“Dedicated to the One I Love” is a classic love song, originally recorded in the 1950s by The “5” Royales and remade by numerous artists who wanted to put their own spin on it. On Sunday, Actual Café in Oakland decided to take the theme in another direction with a musical event called “Dedicated to the One I Love” during which customers could make a request or a dedication to friends and loved ones. Listeners were invited to bring in their favorite songs or choose from the musical collection of KALX’s DJ Poindexter, who hosted the event.
“We wanted to put something together that resonates with people,” said café owner Sal Bednarz. “We’re trying to make it as interactive as we can by encouraging people to bring their own records and request particular tracks and write dedications to people.”
The café is on the corner of Alcatraz and San Pablo Avenues in what for many years was a fishing tackle store. Three years ago Bednarz turned the space into a coffee shop. There are two huge windows in the space, and high-backed wooden booths sit in front of one wall of windows near long tables set up for communal dining. There is a bar-style counter, a space on the wall has a panel covered with decals and just above it are hooks where customers may hang their bikes. In the corner is a nook for those who want a little privacy.
On Sunday evening, the turntables and speakers were already set up in front of the picture window near the door. Just before 5 p.m., a young woman with a short haircut and a pink 1950’s-retro style dress came in carrying a crate filled with albums. This was the debut live public appearance for the KALX Radio’s DJ Poindexter who has worked at the station for five years. (Her friends refer to her as Lindsay Melnyk; when she is not on deejay duty she is a hairstylist at a salon in the area as well as an artist.)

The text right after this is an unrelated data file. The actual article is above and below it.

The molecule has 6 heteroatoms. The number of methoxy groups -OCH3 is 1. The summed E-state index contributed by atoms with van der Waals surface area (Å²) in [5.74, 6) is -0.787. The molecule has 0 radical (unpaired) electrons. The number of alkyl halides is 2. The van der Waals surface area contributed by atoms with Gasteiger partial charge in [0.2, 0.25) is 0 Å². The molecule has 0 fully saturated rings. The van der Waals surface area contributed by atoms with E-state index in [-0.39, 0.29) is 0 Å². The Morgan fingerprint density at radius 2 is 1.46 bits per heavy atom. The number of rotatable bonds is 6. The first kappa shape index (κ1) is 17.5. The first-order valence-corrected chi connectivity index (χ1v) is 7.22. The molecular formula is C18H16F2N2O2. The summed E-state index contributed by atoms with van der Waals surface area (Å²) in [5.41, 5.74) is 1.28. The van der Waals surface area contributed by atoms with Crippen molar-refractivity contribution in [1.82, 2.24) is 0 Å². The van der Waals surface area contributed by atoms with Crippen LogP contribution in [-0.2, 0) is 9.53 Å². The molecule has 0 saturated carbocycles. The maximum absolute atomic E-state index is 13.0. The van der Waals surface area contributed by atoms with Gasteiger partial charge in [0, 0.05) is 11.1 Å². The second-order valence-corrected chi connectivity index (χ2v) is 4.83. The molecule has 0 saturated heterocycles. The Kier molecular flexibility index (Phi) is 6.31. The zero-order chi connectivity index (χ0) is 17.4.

“I don’t really ever deejay out in the real world, so this is the first night we have done this,” she said, smiling as she sat down at the table near the deejay stand. “I have no idea how it’s going to go but hopefully it will be OK.”
Melnyk knows some of the people who work at the Actual Café, who asked her to participate in the dedication night event. “We will see if this will be the first of many or the only one,” she said as she got ready for the show.
Since it was the first time the café had tried offering live dedications, Melnyk said she would most likely make the selections until people caught on. She started the three-hour session with “Walking in the Rain” by the Ronettes and proceeded to move smoothly through the decades from the ‘1950s to the ‘80s without a pause in the music or a glitch in the musical combinations.
As she predicted, at first many of the song choices were her own choice or suggestions by her best friend Liz Nutt, who came to the event to show her support. Nutt’s picked “Louie Louie” and “Mr. Pitiful” by Otis Redding—the latter because it reminded her of her parents’ cat, who is constantly beaten up by the cats next door. “Just a pitiful cat,” she said laughing.